“The paintings presented here are void of the human figure as the drama is situated in
the landscape itself, shaped by traces of human occupation. These subjects, often
disgraced, or already condemned, need, for me, to be painted in their grotesque state.
The large format canvases become a means, by rendering the negligible significant, of
allowing the antiquated form of landscape painting a contemporary relevance.
Painting maintains the same impact for a fragmentary subject as photography. It’s by
the adopted process that photography, always present in the smallest details of the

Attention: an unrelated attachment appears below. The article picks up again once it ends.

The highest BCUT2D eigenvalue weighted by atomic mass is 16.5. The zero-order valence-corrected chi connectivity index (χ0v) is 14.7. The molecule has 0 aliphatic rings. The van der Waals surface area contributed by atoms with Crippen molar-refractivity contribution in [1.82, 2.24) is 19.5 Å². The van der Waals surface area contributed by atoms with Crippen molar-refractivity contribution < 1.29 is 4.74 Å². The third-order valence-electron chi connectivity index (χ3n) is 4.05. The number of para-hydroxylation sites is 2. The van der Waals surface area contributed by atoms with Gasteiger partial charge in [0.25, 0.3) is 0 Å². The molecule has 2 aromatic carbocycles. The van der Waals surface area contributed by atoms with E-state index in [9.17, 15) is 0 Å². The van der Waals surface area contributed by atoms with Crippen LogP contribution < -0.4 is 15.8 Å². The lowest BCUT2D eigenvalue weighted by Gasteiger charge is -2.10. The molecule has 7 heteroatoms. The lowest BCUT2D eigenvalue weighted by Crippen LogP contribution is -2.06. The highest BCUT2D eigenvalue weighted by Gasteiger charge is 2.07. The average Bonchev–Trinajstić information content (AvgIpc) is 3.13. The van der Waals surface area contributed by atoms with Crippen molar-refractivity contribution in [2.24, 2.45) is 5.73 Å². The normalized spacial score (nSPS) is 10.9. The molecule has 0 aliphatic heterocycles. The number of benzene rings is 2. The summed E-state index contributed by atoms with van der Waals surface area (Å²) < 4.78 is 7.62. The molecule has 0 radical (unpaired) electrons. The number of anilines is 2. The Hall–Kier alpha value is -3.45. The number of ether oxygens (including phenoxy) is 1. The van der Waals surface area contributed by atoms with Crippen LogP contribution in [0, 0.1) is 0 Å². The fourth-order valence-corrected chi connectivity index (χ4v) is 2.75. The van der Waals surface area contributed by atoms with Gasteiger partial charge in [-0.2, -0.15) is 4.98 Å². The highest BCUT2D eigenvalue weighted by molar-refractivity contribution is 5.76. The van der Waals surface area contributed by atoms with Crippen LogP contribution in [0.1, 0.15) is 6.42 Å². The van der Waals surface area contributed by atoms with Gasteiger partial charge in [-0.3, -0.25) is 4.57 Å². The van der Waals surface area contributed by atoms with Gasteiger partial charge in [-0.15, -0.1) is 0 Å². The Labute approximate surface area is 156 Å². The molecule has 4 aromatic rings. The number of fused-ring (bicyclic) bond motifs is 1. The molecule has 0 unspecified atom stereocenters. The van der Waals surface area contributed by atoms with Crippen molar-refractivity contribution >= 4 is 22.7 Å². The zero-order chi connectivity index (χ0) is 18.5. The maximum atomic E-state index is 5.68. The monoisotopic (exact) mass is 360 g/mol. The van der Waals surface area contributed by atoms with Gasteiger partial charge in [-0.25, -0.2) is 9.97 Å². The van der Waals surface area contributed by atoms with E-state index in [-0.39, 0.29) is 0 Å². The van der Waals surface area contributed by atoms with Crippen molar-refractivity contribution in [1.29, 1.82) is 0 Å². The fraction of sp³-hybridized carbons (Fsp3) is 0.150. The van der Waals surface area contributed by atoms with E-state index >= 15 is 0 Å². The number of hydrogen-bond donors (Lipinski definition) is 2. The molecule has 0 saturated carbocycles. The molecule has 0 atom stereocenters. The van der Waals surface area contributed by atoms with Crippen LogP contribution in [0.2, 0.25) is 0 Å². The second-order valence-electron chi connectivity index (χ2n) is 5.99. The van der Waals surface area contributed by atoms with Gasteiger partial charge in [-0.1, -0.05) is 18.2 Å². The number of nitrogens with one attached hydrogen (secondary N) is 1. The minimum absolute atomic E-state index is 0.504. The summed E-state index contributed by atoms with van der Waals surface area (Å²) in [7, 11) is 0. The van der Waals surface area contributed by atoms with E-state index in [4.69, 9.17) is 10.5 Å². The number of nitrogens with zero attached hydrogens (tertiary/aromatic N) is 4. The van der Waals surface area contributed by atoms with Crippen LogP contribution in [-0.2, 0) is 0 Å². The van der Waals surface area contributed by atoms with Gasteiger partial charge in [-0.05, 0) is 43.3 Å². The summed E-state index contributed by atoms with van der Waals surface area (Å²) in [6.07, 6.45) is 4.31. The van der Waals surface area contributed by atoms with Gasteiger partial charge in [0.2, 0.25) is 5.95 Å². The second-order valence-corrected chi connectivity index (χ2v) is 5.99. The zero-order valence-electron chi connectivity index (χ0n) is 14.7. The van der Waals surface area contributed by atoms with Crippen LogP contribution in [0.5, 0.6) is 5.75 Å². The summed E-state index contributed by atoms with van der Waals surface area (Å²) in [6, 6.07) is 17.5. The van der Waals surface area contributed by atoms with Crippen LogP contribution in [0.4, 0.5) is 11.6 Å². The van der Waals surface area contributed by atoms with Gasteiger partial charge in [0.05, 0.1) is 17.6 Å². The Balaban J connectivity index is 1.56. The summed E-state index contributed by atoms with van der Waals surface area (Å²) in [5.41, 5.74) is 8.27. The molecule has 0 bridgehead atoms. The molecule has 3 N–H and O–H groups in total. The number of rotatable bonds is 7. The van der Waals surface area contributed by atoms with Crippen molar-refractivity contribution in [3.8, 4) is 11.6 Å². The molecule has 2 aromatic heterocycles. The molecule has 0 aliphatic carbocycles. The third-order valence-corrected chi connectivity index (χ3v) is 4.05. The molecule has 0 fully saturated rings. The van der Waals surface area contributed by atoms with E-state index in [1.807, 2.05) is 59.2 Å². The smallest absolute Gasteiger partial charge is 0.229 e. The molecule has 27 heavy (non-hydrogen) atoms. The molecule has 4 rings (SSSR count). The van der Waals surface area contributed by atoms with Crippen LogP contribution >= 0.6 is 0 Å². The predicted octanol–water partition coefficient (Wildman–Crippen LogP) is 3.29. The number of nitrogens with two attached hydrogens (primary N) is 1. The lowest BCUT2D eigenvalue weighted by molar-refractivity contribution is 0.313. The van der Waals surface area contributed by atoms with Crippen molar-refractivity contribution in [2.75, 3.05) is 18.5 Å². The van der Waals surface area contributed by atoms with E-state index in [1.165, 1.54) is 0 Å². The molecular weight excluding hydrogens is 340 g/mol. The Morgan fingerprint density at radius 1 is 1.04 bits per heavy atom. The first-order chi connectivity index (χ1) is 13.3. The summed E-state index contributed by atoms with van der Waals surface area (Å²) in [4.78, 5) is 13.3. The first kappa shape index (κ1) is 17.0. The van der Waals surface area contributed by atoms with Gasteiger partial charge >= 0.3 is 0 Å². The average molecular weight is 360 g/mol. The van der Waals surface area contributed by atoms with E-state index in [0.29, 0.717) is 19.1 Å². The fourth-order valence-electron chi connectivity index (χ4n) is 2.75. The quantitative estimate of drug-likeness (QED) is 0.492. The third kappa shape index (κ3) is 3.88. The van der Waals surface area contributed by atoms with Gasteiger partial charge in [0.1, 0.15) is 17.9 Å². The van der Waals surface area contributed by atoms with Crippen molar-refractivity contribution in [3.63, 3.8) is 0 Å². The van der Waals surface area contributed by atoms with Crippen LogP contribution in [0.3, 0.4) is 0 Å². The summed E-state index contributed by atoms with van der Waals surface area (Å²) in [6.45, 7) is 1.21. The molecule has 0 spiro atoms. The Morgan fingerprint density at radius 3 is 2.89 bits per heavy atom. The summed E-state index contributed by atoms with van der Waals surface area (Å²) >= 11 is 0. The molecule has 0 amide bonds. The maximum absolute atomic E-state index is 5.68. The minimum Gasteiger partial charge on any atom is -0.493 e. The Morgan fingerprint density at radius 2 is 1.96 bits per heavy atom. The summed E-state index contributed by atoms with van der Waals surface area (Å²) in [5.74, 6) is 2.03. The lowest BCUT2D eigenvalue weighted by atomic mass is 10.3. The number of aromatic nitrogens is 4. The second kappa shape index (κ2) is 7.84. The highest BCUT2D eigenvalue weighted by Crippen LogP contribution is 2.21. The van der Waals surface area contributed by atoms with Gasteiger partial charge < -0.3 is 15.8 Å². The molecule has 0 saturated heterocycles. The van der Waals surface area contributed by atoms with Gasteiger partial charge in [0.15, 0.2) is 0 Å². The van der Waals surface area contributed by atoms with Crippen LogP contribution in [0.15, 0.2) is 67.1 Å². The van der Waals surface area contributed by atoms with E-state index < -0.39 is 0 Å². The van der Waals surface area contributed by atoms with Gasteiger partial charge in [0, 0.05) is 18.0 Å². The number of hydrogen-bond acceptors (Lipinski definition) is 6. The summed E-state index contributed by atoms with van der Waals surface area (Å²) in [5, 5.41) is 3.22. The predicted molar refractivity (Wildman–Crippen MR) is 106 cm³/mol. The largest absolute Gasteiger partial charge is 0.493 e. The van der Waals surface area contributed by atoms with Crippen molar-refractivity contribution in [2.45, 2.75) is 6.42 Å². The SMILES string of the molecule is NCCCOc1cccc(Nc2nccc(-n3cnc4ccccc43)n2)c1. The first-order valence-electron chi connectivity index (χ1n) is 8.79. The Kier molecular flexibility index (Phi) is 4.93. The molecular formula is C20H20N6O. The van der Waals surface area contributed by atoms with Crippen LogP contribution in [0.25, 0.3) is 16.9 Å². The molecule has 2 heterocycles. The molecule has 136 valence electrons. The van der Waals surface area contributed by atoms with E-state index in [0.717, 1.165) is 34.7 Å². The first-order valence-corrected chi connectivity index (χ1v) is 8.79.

work, continues to recall something seen. As underlined mainly by their toponymic
titles, each work is, if not completely naturalist, at least realistic, and preserves the
quality of photography as an objective document.
However, these landscapes are also fantasized and mnemonic. The lighting is not
natural, and the colors are sometimes entirely recomposed, in isolated areas or
sometimes across the whole painting. A certain freedom, expanded from photography,
enables me to develop an autonomous pictorial logic, one that arises from memory, as
well as the emotional resonance of melancholy.” — Michel Perot